Before winning the Oscar for best supporting actress for 2011’s “The Help,” actress Octavia Spencer was offered five times less money than costar Jessica Chastain for the role. Then, Chastain stepped in.

She’s walking the walk

Jessica Chastain is a staunch advocate for pay equity between men and women, and she happened to be chatting about it with fellow actress Octavia Spencer before they agreed to work on the movie together.

“Here’s the thing,” Spencer told Chastain, according to BBC News.

“Women of color on that spectrum, we make far less than white women. So if we’re going to have that conversation, we’ve got to bring the women of color to the table.”

Octavia Spencer.

Chastain was unaware that Spencer, who went on to win an Oscar for her role, was offered five times less money than she was. So she said: “Octavia — we’re going to get you paid on this film.”

With tears in her eyes, Spencer said she was extremely appreciative of Chastain’s support.

“I love that woman, because she’s walking the walk and she’s actually talking the talk.”

Octavia Spencer

“[Chastain] said: ‘You and I are going to be tied together. We’re going to be favored nations and we’re going to make the same thing, you are going to make that amount,” Spencer said.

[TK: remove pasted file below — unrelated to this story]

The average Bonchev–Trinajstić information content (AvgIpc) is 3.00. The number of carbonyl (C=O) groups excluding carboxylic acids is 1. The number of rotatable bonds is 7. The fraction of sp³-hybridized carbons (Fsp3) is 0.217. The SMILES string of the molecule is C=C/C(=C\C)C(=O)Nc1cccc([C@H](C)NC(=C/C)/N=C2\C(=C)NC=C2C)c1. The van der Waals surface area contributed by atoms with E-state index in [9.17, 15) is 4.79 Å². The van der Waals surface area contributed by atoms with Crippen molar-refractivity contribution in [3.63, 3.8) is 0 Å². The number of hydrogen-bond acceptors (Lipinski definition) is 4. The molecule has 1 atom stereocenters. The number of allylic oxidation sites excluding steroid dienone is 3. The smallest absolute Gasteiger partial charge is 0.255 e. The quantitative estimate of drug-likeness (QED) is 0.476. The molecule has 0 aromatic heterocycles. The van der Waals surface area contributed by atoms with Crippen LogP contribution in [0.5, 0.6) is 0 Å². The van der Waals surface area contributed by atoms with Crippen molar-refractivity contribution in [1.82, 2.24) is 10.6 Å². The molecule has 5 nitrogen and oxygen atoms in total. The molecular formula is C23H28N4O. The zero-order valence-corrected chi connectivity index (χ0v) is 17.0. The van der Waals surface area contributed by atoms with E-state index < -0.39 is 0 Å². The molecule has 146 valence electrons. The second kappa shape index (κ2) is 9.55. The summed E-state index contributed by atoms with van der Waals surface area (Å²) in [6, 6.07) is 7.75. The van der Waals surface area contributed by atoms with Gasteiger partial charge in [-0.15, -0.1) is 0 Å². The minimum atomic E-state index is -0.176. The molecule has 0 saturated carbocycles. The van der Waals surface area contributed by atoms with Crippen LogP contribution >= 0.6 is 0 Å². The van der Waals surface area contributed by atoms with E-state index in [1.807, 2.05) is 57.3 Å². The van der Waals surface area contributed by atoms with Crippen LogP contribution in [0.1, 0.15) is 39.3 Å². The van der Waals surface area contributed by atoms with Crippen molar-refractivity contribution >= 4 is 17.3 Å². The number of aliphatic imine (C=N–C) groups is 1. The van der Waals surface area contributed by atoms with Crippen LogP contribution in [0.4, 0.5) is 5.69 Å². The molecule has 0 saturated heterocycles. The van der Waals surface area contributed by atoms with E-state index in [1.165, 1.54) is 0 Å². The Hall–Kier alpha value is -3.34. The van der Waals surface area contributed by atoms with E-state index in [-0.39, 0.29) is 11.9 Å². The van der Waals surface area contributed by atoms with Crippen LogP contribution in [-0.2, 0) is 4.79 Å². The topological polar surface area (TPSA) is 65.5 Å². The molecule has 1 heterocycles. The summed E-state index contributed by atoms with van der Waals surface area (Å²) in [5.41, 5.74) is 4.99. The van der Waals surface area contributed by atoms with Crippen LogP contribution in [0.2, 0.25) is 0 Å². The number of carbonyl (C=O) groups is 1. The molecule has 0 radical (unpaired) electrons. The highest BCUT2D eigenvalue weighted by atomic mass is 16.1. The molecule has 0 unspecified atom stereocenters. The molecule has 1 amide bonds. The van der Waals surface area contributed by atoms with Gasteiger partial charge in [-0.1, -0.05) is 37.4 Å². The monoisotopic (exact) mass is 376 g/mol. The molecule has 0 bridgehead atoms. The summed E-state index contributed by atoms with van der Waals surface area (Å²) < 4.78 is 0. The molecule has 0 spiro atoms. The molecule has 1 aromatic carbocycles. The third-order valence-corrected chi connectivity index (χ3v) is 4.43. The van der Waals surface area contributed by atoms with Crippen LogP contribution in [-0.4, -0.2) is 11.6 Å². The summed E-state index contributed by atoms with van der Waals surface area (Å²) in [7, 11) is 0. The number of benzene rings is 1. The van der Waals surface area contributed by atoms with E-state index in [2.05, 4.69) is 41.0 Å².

“Fast forward to last week, we’re making five times what we asked for.”

After making what her white costars made, Spencer said she wants actresses to earn as much as actors do.

“Now I want to go to what the men are making,” she said. “I want to get there.”

Continuing the fight

Recently, Chastain has continued her work advocating for pay equity. She founded her own production company, Freckle Films, which helps actresses earn a portion of the box office revenue.

“A lot of times, our names are used to sell movies, and that’s how the money is raised for them,” Jessica told Shape. “So I thought, If our names are being sold, then we need to be the owners of the film.”

For upcoming film The 355, Chastain approached costars Lupita Nyong’o, Diane Kruger, Penélope Cruz, and Fan Bingbing, “If you do this movie, you’re going to have to agree to sell it, because you will be an owner. We’re going to sell the distribution rights to raise the budget for the film, and then everyone owns a portion of the box office,” she recalled.

The actresses all agreed, and the film rights sold. “I don’t know if anything like this has been done before, and honestly, I’m a bit shocked I got away with it,” Jessica said. “But hopefully it creates a new model in which artists can own their work.”

Chastain added that she doesn’t love to talk about her advocacy because equality should already be a thing in 2021.

“When it comes to fighting for pay equality, I would rather just do it and not talk about it,” she told Shape. “I think it’s actually more powerful if I don’t have to explain it.”

How to be an ally

While Chastain shouldn’t have to speak out, it’s certainly helpful if she does. Many people don’t know how they can be an ally (hint: it’s more than posting black squares).

Chastain proves that being an ally involves speaking out and sometimes putting your own career at risk to help others. Hopefully, others in power will follow her lead.

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